Athens.- Finance Minister Yannis Stournaras is expected to face a barrage of questions from his eurozone counterparts at a summit in Brussels on Monday amid the slow implementation of reforms which has led troika officials to delay their scheduled return to Athens.
Although Greece is not officially on the agenda of talks at the summit, it is expected that the progress of reforms will be discussed while Athens hopes that a date for the return of troika envoys could be set.
Government officials sent foreign auditors Greece’s proposals for dismantling barriers to competition over the weekend after the troika insisted that the implementation of dozens of recommendations in a report by the Organization for Economic Cooperation and Development (OECD) were key for the completion of a current review of Greece’s reform progress. The review must be completed before further rescue loans can be released.
Stournaras discussed the matter over the weekend with Prime Minister Antonis Samaras and Deputy Prime Minister Evangelos Venizelos in a bid to reach an agreement that satisfies the troika without fueling political tensions. Kathimerini understands that the government is prepared to adopt 80 percent of the recommendations while rejecting or offering alternatives for the rest.
Council of State weighing appeals over cuts to pensioners’ lump sums
In the wake of a leaked decision by the Council of State deeming wage cuts imposed on members of the armed forces and emergency services to be unconstitutional, the court is considering appeals by other groups of civil servants against reductions to the lump sums they receive on retirement, Kathimerini understands.
The appeals being weighed by the country’s highest administrative court have been lodged by civil servants but also by social security funds, according to sources.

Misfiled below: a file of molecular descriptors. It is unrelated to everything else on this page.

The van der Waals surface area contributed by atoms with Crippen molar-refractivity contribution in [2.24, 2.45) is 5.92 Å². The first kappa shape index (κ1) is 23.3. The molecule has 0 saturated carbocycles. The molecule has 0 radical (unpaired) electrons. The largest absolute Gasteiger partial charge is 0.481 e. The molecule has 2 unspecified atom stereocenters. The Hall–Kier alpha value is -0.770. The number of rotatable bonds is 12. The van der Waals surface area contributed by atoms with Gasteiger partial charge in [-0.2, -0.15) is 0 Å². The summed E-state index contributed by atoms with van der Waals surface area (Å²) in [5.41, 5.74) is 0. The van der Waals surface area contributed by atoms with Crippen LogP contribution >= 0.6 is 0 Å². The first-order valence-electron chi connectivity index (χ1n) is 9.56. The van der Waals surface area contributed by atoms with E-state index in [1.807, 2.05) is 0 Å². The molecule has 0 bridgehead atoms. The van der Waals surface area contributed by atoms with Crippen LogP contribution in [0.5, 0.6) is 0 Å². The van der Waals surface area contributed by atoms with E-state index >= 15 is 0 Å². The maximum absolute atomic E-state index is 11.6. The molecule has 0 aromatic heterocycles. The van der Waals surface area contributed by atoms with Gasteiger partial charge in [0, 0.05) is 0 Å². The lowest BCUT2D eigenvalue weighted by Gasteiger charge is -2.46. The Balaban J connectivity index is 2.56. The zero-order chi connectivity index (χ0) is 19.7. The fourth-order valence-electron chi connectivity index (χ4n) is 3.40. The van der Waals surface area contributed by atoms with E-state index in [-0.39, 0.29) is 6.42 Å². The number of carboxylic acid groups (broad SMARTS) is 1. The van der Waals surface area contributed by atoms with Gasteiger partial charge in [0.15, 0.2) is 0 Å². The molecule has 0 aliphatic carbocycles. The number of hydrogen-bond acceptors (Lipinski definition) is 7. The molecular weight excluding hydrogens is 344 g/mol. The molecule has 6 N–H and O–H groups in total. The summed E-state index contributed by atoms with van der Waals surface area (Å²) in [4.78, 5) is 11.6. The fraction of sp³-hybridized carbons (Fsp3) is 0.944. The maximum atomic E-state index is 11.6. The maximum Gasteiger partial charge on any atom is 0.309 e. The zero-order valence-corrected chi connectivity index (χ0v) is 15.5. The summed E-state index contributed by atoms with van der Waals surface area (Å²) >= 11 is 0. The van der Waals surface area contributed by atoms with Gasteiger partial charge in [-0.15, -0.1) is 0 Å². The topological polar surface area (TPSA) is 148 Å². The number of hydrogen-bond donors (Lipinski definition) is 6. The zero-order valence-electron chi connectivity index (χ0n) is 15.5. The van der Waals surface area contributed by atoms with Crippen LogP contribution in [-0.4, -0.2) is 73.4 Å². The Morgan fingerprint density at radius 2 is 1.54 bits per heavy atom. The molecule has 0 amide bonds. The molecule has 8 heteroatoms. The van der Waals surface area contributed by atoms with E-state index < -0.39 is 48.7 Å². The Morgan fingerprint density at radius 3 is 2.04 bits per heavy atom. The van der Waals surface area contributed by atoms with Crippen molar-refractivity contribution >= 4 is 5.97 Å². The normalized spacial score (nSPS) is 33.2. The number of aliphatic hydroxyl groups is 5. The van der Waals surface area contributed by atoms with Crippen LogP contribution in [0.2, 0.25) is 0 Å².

EU TO ASSURE IMF
The euro zone will assure the International Monetary Fund in coming months that it will continue to bankroll Greece, enabling the IMF to disburse its share of international aid to Athens, a senior European Union official said on Friday.
Progress in Greek reforms, undertaken by Athens in return for international financial aid, will be among the topics for talks among euro zone finance ministers, called the Eurogroup, at a meeting on Monday.
Under IMF rules, the Fund cannot disburse its part of the loans to Greece unless it is financed 12 months ahead. But according to the IMF, Athens is 4.4 billion euros short in 2014 and 6.5 billion short in 2015.
For IMF money to flow to Greece, therefore, the euro zone will have to affirm that Athens will get more money.
“I foresee no problem in any of the euro zone states in signing up to this assurance of continued financing,” a senior EU official with close knowledge of the issue said.
“It is not my expectation that there will be a concrete figure to that, but there will be a political assurance it will be forthcoming,” the official said.
Greece is not in an urgent need of funds now, the official said. It had a primary budget surplus, so the government can finance its current needs. Extra money will be needed only when Greece must pay back debt, and its next big redemption date is not until mid-May, the official said.
That creates a deadline for when Greece needs to meet all the conditions necessary to get the next tranche of money from the euro zone. In EU jargon, that is called “closing the review” of reform progress.
“We are consulting with colleagues in Washington … at the closure of the review there will have to be an assurance from the Eurogroup that over the next 12-month period the program remains fully financed,” the official said.
The official said there was no discussion yet on a third bailout for Greece, which German Finance Minister Wolfgang Schaeuble said might be necessary if Greece does not regain market access at affordable rates by 2015.